6. Kyle Buckley says:

    There’s a publication on mental health and veteran suicide rates forthcoming. I cite the RAND “Invisible Wounds” study in it.

    Veterans are little more than political currency. Thankfully most people support the troops, so no politician could survive accusations of acting against vets.

    Joe makes an excellent point. Another consideration is that pharmaceutical companies which furnish VA medications had no subjects with conflict specific trauma in clinical trials.

    Zoloft if a huge offender — many of the anti-depressants or anti-anxiety medications have horrible side effects when combined with a traumatic brain injury.

  7. Gabriel Odom says:

    I wish we could say this only applies to the VA. I work in higher ed, and the number of students who qualify for “disabilities” funding is astounding! If your are even reasonably cunning, you can take a simple test to show that you have ADD, ADHD, dyslexia, low reading retention, or the like. If you score a certain way, you get access to a plethora of different funding options and ther amenties (longer test taking time, free personal tutors, a personal note taker, and others). I understand that some of these students need this (I have a few with cognative or developmental disabilities), but the number of students who receive these benefits for no other reason than a simple exam is astounding! These “diagnoses” are not even clinically validated! This takes time and resources away from students who truly need them and gives them to anyone with the cunning to game a simple personality test. It’s awful.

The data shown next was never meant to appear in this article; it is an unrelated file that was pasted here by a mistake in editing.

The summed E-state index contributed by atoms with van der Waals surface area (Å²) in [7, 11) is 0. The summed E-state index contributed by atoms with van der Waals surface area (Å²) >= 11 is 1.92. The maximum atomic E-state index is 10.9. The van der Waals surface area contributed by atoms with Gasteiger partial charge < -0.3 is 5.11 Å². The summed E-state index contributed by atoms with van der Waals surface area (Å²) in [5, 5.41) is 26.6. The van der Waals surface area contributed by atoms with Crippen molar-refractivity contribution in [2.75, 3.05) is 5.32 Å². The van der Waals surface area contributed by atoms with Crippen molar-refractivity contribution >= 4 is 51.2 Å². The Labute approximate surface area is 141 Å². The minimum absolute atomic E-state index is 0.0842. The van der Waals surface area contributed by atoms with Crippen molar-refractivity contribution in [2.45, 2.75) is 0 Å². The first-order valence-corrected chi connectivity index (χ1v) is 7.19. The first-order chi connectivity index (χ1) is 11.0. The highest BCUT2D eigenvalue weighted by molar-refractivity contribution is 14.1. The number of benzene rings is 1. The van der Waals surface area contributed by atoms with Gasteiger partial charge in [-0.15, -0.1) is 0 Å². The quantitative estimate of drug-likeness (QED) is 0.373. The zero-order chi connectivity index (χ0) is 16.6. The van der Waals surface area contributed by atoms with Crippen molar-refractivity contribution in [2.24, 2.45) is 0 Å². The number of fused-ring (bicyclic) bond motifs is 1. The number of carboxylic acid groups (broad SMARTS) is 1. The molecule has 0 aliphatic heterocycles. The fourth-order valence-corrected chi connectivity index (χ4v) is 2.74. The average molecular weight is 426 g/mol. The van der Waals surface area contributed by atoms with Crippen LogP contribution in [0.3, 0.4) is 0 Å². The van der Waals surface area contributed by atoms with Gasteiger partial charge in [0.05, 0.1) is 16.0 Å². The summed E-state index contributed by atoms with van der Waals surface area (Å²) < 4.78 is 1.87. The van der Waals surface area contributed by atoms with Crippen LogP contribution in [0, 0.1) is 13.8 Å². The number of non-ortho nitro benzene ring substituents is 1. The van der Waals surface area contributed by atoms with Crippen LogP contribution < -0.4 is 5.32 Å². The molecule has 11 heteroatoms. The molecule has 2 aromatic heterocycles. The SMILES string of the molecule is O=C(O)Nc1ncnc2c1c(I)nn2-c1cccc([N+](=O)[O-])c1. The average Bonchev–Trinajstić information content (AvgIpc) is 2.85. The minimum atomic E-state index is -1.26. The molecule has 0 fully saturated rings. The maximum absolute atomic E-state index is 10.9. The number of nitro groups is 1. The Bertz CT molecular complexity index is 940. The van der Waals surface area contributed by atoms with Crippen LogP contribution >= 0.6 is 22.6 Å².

8. Gabriel Odom says:


    Sorry, I was posting from my phone on my lunch break.

  9. Tom says:

    It’s quite sad we’ve engendered a system that allows some to “game the system” largely due to its inefficiencies.

  10. H. James Prince says:

    Hey, it’s free money, right?

  11. Cliff Britt says:

    H. James Prince has it exactly right. I am a disabled vet and have a lot of contact with other vets. Rather than looking on the VA as organization to help those in need, it is looked on by far too many vets as: I’ll take all I can get. cb

  12. Diego says:

    As a recent OIF and OEF combat vet, I hear my friends rehearse the things to say and claim. Certain “magic words” and things to claim that can’t be proven are standard. I have one acquaintance that makes me sick, he’s never seen combat and has 100% disability rating. Even worse he got help from a claim rep to help resubmit his claim repeatedly with adjustments to max out the rating.

    They have a gross entitlement mentality that makes me have a disdain towards many vets. I know another shady vet who has maxed out disability rating, max unemployment benefits, G.I. Bill, Section 8 housing, along with many other little freebies all at the same time. He also has never seen combat.

  13. Phillip Simmons says:

    Vietnam Veterans know the VA will never turn down an Agent Orange claim. Claiming PTSD 40 years after their discharge date is suspect.

  14. A V.A. Employee/ Irate U.S. Taxpayer! says:

    The V.A. Medical System’s Disability Evaluation/ Determination–(and Compensation)–Program is a ‘Badly-Broken’ and Extremely Unrealistic System! The ‘So-Called’ Disabilities are Most Often Ridiculous, Totally Unsubstantiated and are Medically Preposterous. ‘Life-Long’ Payments or Monetary Awards are Given with No System of Re-Evaluation or Re-Assessment. Many of the ‘So-Called’ Disabilities are Truly Self-Inflicted Due to ‘Chronically-Poor’ Lifestyle Choices.–(The Chronic, Pervasive Abuse of: Alcohol, Tobacco and (Licit/ Illicit) Drugs).